Images in question so far have been:

Anyway, I removed the most recent image, only to have it replaced. So, I'm going to bow out and leave this to others. The basic problem is non-free content being driven by a desire to fill and infobox and then people seek for a content justification, rather than the other way about.--Scott Mac 13:36, 7 May 2011 (UTC)

  • Comment. The NFCC rationale used for this image pretty clearly doesn't fly (or shouldn't). However, there seems to be a pretty clear consensus-in-practice that a single screenshot from a TV episodes can be used to illustrate the episode articles, providing identifying information. Particularly for long-running shows, the screenshot can provide important contextual information, especially since most TV watchers don't really keep track of the titles of episodes they've seen -- indeed, at least for many US TV series, the titles aren't even used in the broadcasts. Visual cues can be helpful in a way that textual descriptions often aren't (we all know that proverb). There are hundreds of Doctor Who episode screenshots alone, and roughly 20,000 overall (although a significant share of those illustrate character articles). Rather than picking them off piecemeal, based on the poorly written rationales rather than potential encyclopedic function, we should have a centralized discussion on the underlying issues and make our treatment of such images consistent. (The NFCC issue is independent of the case-by-case decision on how well-chosen a particular image may be; some seem rather randomly selected.) Hullaballoo Wolfowitz (talk) 17:48, 7 May 2011 (UTC)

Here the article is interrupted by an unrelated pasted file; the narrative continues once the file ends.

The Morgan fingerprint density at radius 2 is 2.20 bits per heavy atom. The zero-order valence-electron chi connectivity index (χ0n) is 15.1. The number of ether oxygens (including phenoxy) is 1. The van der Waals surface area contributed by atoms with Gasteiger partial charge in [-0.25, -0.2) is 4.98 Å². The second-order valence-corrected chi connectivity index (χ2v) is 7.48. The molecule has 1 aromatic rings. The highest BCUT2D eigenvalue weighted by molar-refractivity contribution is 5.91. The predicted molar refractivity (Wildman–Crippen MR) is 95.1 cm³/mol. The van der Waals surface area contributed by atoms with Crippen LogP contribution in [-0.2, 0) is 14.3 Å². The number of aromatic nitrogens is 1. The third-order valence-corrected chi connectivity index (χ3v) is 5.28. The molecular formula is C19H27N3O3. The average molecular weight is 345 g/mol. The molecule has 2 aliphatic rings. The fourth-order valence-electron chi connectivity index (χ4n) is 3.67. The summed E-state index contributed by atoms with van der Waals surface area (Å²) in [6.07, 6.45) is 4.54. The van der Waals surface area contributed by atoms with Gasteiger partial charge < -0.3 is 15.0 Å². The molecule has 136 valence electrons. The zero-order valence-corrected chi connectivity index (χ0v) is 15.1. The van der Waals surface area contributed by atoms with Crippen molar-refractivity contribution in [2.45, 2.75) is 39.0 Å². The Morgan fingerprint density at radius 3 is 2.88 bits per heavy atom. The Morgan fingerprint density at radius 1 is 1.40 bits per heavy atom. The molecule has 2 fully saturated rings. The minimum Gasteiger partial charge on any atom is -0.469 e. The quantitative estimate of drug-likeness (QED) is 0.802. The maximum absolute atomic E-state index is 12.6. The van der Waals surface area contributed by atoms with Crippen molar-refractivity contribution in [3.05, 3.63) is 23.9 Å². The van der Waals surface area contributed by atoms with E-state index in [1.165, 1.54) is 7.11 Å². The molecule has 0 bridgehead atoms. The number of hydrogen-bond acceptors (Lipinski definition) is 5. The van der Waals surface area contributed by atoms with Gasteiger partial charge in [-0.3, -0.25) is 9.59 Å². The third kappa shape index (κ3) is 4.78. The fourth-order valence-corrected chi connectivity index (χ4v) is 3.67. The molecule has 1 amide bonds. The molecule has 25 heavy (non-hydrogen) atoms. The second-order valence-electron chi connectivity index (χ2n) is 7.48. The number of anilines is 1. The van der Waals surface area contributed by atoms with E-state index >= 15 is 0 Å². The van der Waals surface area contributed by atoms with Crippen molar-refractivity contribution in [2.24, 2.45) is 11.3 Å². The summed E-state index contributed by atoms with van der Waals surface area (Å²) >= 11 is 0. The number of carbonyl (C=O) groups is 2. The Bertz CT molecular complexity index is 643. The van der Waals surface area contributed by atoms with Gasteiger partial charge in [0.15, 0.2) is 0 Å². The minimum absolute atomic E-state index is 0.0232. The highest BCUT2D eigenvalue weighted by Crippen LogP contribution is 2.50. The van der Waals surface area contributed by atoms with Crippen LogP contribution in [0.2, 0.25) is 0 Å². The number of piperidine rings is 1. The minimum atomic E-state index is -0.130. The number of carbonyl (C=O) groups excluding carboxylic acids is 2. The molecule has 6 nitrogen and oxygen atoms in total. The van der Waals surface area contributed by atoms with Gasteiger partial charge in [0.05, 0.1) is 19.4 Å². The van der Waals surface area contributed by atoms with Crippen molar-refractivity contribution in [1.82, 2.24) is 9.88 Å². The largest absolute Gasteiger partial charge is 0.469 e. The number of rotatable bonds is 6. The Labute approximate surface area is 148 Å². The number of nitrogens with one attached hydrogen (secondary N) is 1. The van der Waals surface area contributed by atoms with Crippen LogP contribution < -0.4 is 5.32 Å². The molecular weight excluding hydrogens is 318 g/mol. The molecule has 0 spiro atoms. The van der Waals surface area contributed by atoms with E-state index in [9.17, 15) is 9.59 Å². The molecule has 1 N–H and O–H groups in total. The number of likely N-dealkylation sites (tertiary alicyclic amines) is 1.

• At WP:FAC these kinds of images with weak justifications usually haven't survived, whether or not its a single identifying image for the show or not. Part of the reason that doesn't really work is that there isn't really a single image that represents a television episode in most cases (as opposed to a film poster, album art, etc.) It still has to meet WP:NFCC even if it's in the infobox. Der Wohltemperierte Fuchs(talk) 17:52, 7 May 2011 (UTC)
    • As NFCC forms our Exemption Doctrine Policy for the foundation's resolution, a consensus that we ignore them to pretty up TV shows doesn't work, we apply the NFCC regardless. -- (talk) 18:24, 7 May 2011 (UTC)
      • I don't disagree, in principle, with either of you. But I think that community practice, over tens of thousands of articles, has created a working consensus that single identifying screenshots in episode articles satisfy the requirements of NFCC #8 in the same way that book or album covers do for the corresponding articles. I believe that, rather than having this kind of discussion in the context of scattered images that seem to be not terribly good at identifying the subject, we should have a more centralized discussion on the general principle rather than nibbling at the edges. (I personally believe we ought to revisit NFCC#8 and much more specifically outline the conditions when identifying images can be used. We are now in the anomalous situation where article form has more influence over NFCC use than it should: for example, allow single screenshots to be used in articles on individual TV characters, for identifying purposes -- but if the articles are merged into a single "characters of the X tv series," the exactly coextensive use of the same nonfree content is no longer permitted. But that's a discussion for a different day, perhaps.)